High blood pressure

Scant evidence that salt raises BP, review finds

The evidence for health benefits associated with salt reduction is controversial and the “concealment of scientific uncertainty” is a mistake, American researchers have suggested.

Controversy about what effect too much sodium intake has on the body goes back to the early part of the 20th century, according to Ronald Bayer, PhD, and colleagues from Columbia University Mailman School of Public Health in New York City.

But in the last few years, the discourse has reached a fever pitch, they wrote online in Health Affairs.

In 2011, for example, the Journal of the American Medical Association published a study by Stolarz-Skrzypek et al. that found only a weak correlation between salt and blood pressure. An editorial in the Lancet lambasted the JAMA study as “disappointingly weak” and “likely to confuse public perceptions of the importance of salt as a risk factor for high blood pressure, heart disease, and stroke.”

Also in 2011, the Cochrane Review published two studies finding little or no relationship with all-cause mortality and salt reduction. The Lancet criticized both the Cochrane Library and the authors, saying, “They have seriously misled the press and thereby the public.”

One of those reviews had concluded that “after more than 150 randomized controlled trials and 13 population studies without an obvious signal in favour of sodium reduction, another position could be to accept that such a signal may not exist.”

Bayer and colleagues cited several studies that could not find a link between salt intake and elevated blood pressure, including a 1967 study of the Framingham cohort, and Japanese and Scottish reports in the 1980s totalling 15,000 people that concluded the association between sodium and blood pressure is “extremely weak”.

The researchers noted that most of the evidence pointed to the weakest of correlations between salt and blood pressure. Yet, the cause to reduce salt was taken up by government agencies with special speed.

They cited a 2010 Institute of Medicine report called “Strategies to Reduce Sodium Intake in the United States.” In the report, the IOM claimed that the “harmful relationship of salt with hypertension has been known for 40 years,” which Bayer and colleagues argue is debatable – based on the evidence.

“The [IOM] report was welcomed by the incoming president of the the American Society of Hypertension,” the investigators wrote, “who warned that the ‘outcomes mafia’ might challenge the justification for a regulatory approach.”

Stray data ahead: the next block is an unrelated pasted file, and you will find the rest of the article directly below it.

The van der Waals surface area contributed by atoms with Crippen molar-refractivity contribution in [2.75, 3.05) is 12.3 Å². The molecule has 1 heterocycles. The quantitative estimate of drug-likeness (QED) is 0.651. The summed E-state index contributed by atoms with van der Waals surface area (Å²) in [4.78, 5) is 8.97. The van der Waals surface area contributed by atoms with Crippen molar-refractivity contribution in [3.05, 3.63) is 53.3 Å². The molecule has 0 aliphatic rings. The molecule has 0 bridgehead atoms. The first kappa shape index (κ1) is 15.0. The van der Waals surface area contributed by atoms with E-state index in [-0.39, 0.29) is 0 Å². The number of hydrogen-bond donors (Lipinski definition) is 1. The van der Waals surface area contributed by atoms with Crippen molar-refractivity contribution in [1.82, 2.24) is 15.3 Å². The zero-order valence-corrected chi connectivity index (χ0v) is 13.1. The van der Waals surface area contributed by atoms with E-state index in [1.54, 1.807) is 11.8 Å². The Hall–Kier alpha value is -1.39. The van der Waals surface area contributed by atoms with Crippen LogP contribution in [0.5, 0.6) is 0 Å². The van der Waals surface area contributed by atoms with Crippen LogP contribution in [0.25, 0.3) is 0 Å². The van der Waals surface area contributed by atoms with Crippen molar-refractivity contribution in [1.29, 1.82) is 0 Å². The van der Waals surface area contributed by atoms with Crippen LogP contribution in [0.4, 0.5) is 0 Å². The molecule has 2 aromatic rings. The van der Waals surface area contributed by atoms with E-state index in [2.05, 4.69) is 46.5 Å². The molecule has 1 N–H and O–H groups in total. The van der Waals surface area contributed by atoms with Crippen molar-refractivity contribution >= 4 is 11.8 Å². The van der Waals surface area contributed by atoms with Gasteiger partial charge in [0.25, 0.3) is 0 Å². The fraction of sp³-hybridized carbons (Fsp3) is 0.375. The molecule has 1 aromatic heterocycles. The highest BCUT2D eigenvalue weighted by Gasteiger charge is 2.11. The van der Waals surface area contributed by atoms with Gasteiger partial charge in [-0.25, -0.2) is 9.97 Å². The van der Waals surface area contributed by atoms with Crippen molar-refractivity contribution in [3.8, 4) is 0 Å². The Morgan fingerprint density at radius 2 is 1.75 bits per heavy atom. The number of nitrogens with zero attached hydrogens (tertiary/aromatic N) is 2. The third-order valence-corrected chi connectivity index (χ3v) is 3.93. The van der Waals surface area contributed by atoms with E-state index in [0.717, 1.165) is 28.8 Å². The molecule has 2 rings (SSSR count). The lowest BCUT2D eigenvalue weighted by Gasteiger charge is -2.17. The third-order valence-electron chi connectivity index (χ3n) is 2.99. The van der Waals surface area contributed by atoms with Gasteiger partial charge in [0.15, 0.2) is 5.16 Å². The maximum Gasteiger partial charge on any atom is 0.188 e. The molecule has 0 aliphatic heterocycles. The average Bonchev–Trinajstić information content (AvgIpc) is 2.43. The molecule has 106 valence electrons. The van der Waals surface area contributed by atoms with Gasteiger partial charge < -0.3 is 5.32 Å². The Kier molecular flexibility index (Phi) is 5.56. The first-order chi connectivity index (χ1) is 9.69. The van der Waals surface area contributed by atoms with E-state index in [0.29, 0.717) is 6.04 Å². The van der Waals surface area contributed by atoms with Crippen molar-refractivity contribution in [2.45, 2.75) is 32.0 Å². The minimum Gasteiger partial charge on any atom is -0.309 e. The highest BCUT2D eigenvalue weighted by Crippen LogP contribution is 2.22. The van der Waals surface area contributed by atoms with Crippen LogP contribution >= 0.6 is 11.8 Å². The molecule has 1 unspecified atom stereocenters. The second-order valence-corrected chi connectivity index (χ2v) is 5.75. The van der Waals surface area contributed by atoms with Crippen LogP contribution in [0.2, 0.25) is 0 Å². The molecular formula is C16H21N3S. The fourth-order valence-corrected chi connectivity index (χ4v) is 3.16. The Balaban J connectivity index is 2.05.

In 2011, the FDA also called for data and recommendations “that would help it shape regulatory policy on salt in food”.

“All the while, skeptics still were asking for the evidence,” Bayer and colleagues wrote.

More than 20 years prior to the IOM report, C. Everett Koop, MD, the US Surgeon General, issued a report noting that government agencies were “very quick to embrace the importance of salt reduction in the 1970s and 1980s, which stood in stark contrast for the snail’s pace of recommendations related to reducing blood cholesterol levels”.

The authors cited many more studies finding little association between salt and blood pressure that did not eliminate the stigma attached to the mineral.

Advocates for salt reduction questioned the science behind studies that didn’t conform to their opinion, and proponents partially blamed the food industry because it was in their best interest to muddy the waters and keep the debate going.

One of the interesting things about this debate, Bayer and colleagues pointed out, was that you could find respected academics on both sides.

“At the most fundamental level, we believe that it is essential to recognize the role that judgment and values must play in evidence-informed policy making,” the authors concluded.

“Science must remain open, skeptical, and concerned about unmeasured confounding and selection bias in studies that accompany even the best efforts to articulate the evidence for new interventions,” they added.

The investigators said that one of the reviewers of this paper had asked, “In the end, does the harm of exaggerating certainty do more harm than good? After all, it would be very hard to make any policy from a position of informed, complicated, contextualized ambivalence.”

They concluded that the “concealment of scientific uncertainty is a mistake that serves neither the ends of science nor good policy. Simplistic pictures of translation from evidence to action distort our ability to understand how policy is, in fact, made and how it should be made.”

Source reference:
Bayer R, et al “Salt and public health: contested science and the challenge of evidence-based decision making” Health Affairs 2012; DOI: 10.1377/hlthaff.2012.0554.